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Am J Med Genet A. Author manuscript; available in PMC 2013 November 1.
Published in final edited form as:
PMCID: PMC3477281
NIHMSID: NIHMS378633

Overt Cleft Palate Phenotype and TBX1 Genotype Correlations in Velo-cardio-facial/DiGeorge/22q11.2 Deletion Syndrome Patients

Abstract

Velo-cardio-facial syndrome/DiGeorge syndrome, also known as 22q11.2 deletion syndrome (22q11DS) is the most common microdeletion syndrome, with an estimated incidence of 1/2,000 – 1/4,000 live births. Approximately 9–11% of patients with this disorder have an overt cleft palate (CP), but the genetic factors responsible for CP in the 22q11DS subset are unknown. The TBX1 gene, a member of the T-box transcription factor gene family, lies within the 22q11.2 region that is hemizygous in patients with 22q11DS. Inactivation of one allele of Tbx1 in the mouse does not result in CP, but inactivation of both alleles does. Based on these data, we hypothesized that DNA variants in the remaining allele of TBX1 may confer risk to CP in patients with 22q11DS. To test the hypothesis, we evaluated TBX1 exon sequencing (n = 360) and genotyping data (n = 737) with respect to presence (n = 54) or absence (n = 683) of CP in patients with 22q11DS. Two upstream SNPs (rs4819835 and rs5748410) showed individual evidence for association but they were not significant after correction for multiple testing. Associations were not identified between DNA variants and haplotypes in 22q11DS patients with CP. Overall, this study indicates that common DNA variants in TBX1 may be nominally causative for CP in patients with 22q11DS. This raises the possibility that genes elsewhere on the remaining allele of 22q11.2 or in the genome could be relevant.

Keywords: 22q11.2 deletion syndrome, TBX1 sequencing, cleft palate, genomic disorder

INTRODUCTION

Overt cleft palate (CP) is one of the most common birth defects in humans occurring in one per 1,000 live births [Gorlin 2001]. This phenotype occurs commonly in association with many genetic syndromes such as velo-cardio-facial syndrome (OMIM#192430) [Shprintzen et al., 1978] /DiGeorge syndrome (OMIM#188400) [DiGeorge, 1965], or 22q11.2 deletion syndrome (22q11DS). Approximately 9–11% of patients with 22q11DS have an overt cleft of the bony palate, while the rest have mild craniofacial features [Kobrynski and Sullivan 2007; McDonald-McGinn et al., 1999; Hopper et al., 2007].

The TBX1 gene, a member of the T-box gene family lies within the 22q11.2 region that is hemizygous in patients [Chieffo et al., 1997]. Homozygous Tbx1 null mutant mice display a spectrum of 22q11DS related phenotypes including CP, but inactivation of one allele of Tbx1 in the mouse does not result in CP [Lindsay, 2001; Merscher et al., 2001]. Based upon studies of mouse Tbx1−/− mutants we hypothesized that DNA variants in TBX1 on the remaining allele cause CP. The purpose of the study was to analyze the sequencing and genotyping data with respect to presence or absence of CP in a group of patients with 22q11DS.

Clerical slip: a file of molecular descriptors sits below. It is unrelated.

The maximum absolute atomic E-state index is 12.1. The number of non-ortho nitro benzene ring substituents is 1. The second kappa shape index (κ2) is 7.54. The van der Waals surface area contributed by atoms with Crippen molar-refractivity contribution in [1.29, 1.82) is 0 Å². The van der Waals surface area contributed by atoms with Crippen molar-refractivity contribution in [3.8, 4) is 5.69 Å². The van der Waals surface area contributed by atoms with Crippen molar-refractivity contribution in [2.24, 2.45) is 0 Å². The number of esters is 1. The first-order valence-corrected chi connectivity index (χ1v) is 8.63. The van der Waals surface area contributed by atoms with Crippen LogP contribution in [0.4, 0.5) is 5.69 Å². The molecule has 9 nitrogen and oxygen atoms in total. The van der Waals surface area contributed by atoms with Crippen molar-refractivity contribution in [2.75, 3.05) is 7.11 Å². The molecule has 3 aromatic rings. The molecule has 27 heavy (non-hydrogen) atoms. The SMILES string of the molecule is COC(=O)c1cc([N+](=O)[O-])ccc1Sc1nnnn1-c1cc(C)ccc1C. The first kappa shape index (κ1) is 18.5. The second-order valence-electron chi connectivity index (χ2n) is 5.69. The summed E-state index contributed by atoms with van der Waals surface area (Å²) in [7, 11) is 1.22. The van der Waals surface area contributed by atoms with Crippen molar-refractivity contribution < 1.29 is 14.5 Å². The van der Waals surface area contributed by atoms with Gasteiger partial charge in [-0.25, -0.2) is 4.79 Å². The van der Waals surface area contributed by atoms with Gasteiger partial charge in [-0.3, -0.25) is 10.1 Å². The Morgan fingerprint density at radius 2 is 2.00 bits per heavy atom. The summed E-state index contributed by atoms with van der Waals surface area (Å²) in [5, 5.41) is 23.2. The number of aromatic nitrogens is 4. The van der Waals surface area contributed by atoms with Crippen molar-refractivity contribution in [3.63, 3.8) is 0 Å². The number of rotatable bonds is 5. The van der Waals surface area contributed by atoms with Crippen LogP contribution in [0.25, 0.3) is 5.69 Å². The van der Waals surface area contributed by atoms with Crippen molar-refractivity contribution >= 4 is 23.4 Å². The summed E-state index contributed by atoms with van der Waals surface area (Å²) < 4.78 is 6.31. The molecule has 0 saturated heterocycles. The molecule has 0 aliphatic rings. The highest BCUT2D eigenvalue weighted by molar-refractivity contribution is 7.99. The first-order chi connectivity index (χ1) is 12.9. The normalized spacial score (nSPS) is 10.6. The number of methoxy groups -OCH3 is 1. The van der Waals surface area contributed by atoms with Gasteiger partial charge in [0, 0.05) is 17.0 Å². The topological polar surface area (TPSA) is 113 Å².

MATERIALS AND METHODS

Human Subjects

Informed consent was obtained for all participants according to an IRB-approved protocol (1999–201). Blood or saliva samples were obtained from patients with 22q11DS [Guo et al., 2011]. The cohort used for analysis was self-reported as Caucasian. In our 22q11DS cohort, 1,022 patients had DNA samples and 737 of these patients had diagnosed craniofacial findings. Among the 737 Patients, 54 patients had CP (Fig 1).

Figure 1
Methods flow chart detailing the resequencing and genotyping cohorts

TBX1 Resequencing and Genotyping

We had DNA sequence results for 360, of whom 328 had craniofacial data and 20 had CP [Guo et al., 2011]. All 737 DNAs were genotyped and in total, 20 patients with CP had TBX1 DNA sequence data. A detailed description of the DNA sequence analysis of the TBX1 exons can be found in Guo et al.,, [2011]. The SNPs (hg18, 2006) were assigned to linkage disequilibrium (LD) blocks using TBX1 resequencing data from 360 patients (Supplementary Figure 1) [Guo et al., 2011]. Based on the LD structure of the locus, 16 common SNPs and two additional SNPs from the 5'-flanking region were selected because they covered each LD block and thus served as tagSNPs for genotyping the 1,022 subjects. Primer sequences are available on request.

Statistical analyses

Chi-square (χ2) test was used to evaluate associations between the “genotype” (allele) and individual phenotypes (Supplementary Table II). Since the TBX1 gene is located within the 22q11.2 deletion region, and all proband DNAs have one copy of the gene, their individual haplotypes were directly observed [Guo et al., 2011]. Variants with a MAF less than 0.01, amounting to 45 were treated as very rare SNP variations [Guo et al., 2011].

Method 1, rare SNP variant analysis: A simple contingency table was constructed to test for differences in the total number of rare SNP variations in the CP group versus the rest of the patients with 22q11DS but without CP. Method 2, rare SNP variant analysis: The rare SNP variant allele counts were collapsed mathematically, by assigning each individual a carrier/non-carrier status. This was based on the presence or absence of rare SNP variant minor alleles. A simple contingency table was constructed to test for differences in rare SNP variant minor allele frequency between cases and controls as described [Guo et al., 2011].

RESULTS

Overt cleft palate in our 22q11DS cohort

All of the 737 patients with 22q11DS in this study had a recorded craniofacial anomaly, although not all craniofacial features besides CP were reported at all research sites. Overt cleft palate (CP) occurs in 9–11% of patients with 22q11DS (Table I), which is a frequency of 10 fold over that in the general population. A total of 54 patients (7.3%) in our cohort had CP (Figure 1). This included 29 females and 25 males. There was no significant difference in the prevalence of CP between the two genders (p=0.89).

TBX1 resequencing